Shinyokohama Ramen Museum

Monday, February 01, 2016 Sharon Halim 0 Comments

Shinyokohama Ramen Museum was bulid on 1994 and it's the first food-themed amusement in the world. This is the ultimate paradise for ramen lovers to enjoy different flavours and types of ramen from different areas in japan. It may look unattractive from the outside but when you step inside, you'll be amaze. It's like stepping back in time. Ramen museum consist of three floors, the first floor is the entrance and the museum was underground with traditional Japanese vibe and exact replications of 1958 Japan street landscape. The decoration was detailed, authentic and definitely have the "WOW" factor. They pick 1958 era for inspiration because instant ramen was invented that year. I love the settings so much that I spend half a day in there.

How to get there:

Ramen museum is located at Yokohama near Shin Yokohama station and it's not too far from Tokyo. It's suitable for a half day trip from Tokyo.

From Haneda Airport: take a bus to Shinyokohama bus terminal than take Rinko or Keikyu bus (45 mins)

From Shinjuku station: take JR Yamanote Line to Shibuya than take Tokyu Toyoko Line to Kikuna and take the final ride to Shinyokohama via JR Yokohama Line (50mins).

From Noborito station: take Odakyu Odawara Line Exp to Machida than take JR Yokohama Line Rapid to Shinyokohama (40mins)


There is no advanced reservation needed, the tickets are available at the museum entrance.
One day ticket:
Adults (13 years old or older) - 310yen
Children (6-12 years old) - 100yen
Senior (over 60 years old) - 100yen
Groups of 15 or more:
Adults - 260yen
Children (younger than 6 years old) - 50yen
Senior (over 60 years old) - 50yen


There are 9 ramen shops with different base, soup thickness and noodle types. Several ramen shops served rice, vegetarian and halal (non-pork) dishes:

1. Miso
Sumire: famous ramen shop in Japan with the signature super thick broth.
Ryu-shanhai Honten: seafood base miso ramen. Halal (non-pork) and vegetarian menu available.
2. Salt - Soy Sauce Base
Nidai-me Genkotsu-ya: golden soup Genkotsu ramen. Also famous for their jumbo gyoza.
Shinasoba-ya: the ramen master at this shop has been nicknamed "The Ramen Demon" for his expertise in soy ramen. Halal (non-pork) and vegetarian menu available.
3.Tonkotsu Syoyu
Muku Zweite: German Ramen shop. Halal (non-pork) and vegetarian menu available.
4. Tonkotsu Pork Bone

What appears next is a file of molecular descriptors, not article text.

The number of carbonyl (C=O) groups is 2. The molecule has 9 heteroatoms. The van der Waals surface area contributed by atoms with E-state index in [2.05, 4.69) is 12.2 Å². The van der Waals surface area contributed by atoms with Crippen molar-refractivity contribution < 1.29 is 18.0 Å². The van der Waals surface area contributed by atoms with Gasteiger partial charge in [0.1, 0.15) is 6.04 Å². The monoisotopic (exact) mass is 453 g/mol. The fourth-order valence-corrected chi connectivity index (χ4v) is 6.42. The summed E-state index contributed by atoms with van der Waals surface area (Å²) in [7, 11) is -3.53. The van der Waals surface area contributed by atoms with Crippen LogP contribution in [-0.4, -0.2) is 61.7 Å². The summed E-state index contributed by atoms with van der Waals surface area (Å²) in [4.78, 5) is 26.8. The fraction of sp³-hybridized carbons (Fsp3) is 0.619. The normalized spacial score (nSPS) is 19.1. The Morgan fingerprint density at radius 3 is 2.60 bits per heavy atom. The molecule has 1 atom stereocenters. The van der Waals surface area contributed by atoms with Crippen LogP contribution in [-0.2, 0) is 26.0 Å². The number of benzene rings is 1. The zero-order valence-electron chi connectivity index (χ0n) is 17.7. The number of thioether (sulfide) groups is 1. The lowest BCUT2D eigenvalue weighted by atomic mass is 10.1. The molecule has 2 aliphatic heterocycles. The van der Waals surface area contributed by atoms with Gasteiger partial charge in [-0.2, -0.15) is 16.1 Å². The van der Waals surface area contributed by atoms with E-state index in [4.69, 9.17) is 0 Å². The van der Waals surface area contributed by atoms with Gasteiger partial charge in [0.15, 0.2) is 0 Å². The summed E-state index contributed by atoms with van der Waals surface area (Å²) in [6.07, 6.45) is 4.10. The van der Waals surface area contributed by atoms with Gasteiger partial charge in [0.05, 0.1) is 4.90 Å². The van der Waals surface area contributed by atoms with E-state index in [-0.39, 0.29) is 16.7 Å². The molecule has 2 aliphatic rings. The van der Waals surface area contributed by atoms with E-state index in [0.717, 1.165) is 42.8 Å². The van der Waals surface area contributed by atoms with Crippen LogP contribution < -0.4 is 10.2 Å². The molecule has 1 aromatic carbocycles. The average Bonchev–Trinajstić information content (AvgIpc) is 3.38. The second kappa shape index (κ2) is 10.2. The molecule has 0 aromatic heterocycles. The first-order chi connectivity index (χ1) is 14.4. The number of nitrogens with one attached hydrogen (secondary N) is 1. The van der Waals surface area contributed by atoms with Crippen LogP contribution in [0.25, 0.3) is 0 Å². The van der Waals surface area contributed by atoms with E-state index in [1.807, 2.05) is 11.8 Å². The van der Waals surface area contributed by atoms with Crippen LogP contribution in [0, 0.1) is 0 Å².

Casa Luca: Japanese ramen with Italian twist. Halal (non-pork) and vegetarian menu available.
Najima-tei: Japanese ramen from Kyushu and popular among the locals.
Komurasaki: founded in 1954 at Kumamoto, Kyushu. One of the historic ramen shop. Halal (non-pork) and vegetarian menu available.
5. Izakaya
Izakaya-Ryoji: the only shop that sells anything but ramen. Serving beer and pub food.

Disclaimer - Adult visitors are expected to order minimum one bowl of ramen. To that convenient, all ramen shop served mini/small sized portion to encourage visitors in trying different ramen as much as they can.

How to Order:
In front of every ramen shops, there are vending machine to order your meal ticket. 
Simply buy the meal ticket, paid on the vending machine and show the ticket to the waiter and they will prepare the meal for you. All the vending machines are mostly in Japanese but they provide an English booklet for your convenience. Some of the waiters can speak English and they will able to help you.
1. Insert your money to the vending machine.
2. Select the desired dish
3. Take the meal ticket and the change you may have
4. Show the ticket to the waiter and they will escort you to the table

What I eat:
Muku Zweite
Muku Ramen - the noodle was straight and thick. The broth was really rich. It was an European inspired ramen and it wad delicious.

Small Chikurogamadashi Pork Bone Ramen - the noodle was straight and thin with medium broth. They prepare their broth in a special pot known as chikurogama and it takes minimum two days to perfect the broth.

Nidai-me Genkotsu-ya
SmallGenkotsu Ramen - the noodle was straight with medium thickness and the soup was pretty light. They use pork bone, chicken bone, tough, fatty cuts of tuna and kombu (kelp) for the base of their soup. It was a bit too fishy for me.

Ryu-shanhai Honten
Akayukaramiso Ramen - the noodle was wrinkled with thick texture and rich broth. They use seafood, pork and chicken bone as their base. This is the most popular shop, people are lining up in front of the store at least for 30mins for a table.

PS: all the restaurant provides free drinking water

On some hours they have an Entertainment in the middle of the museums such as acrobats, magic show or stand up comedian. If you are lucky, you might catch one of those.

There are two shops; on the first floor there's Museum shop where various ramen from all over the country are available to be purchased. There are also souvenirs such as ramen utensils, refrigerator magnets and key chains. On B2, there's a traditional sweet shops called Yu-yake Shoten. It sells more than 300 traditional sweets and toys.

WiFi is available on all over the building but the signals is stronger on B1 and B2 floors (ID: ramen, Password: 19940306)

By the end of my visit, I was full with all the ramen I have eaten and decides to cool down at the bar with some traditional kakigori and went home with a happy feeling.

Monday-Sunday: 11am-10pm

Shinyokohama Ramen Museum
2-14-21 Shonyokohama
Kohoku, Yokohama City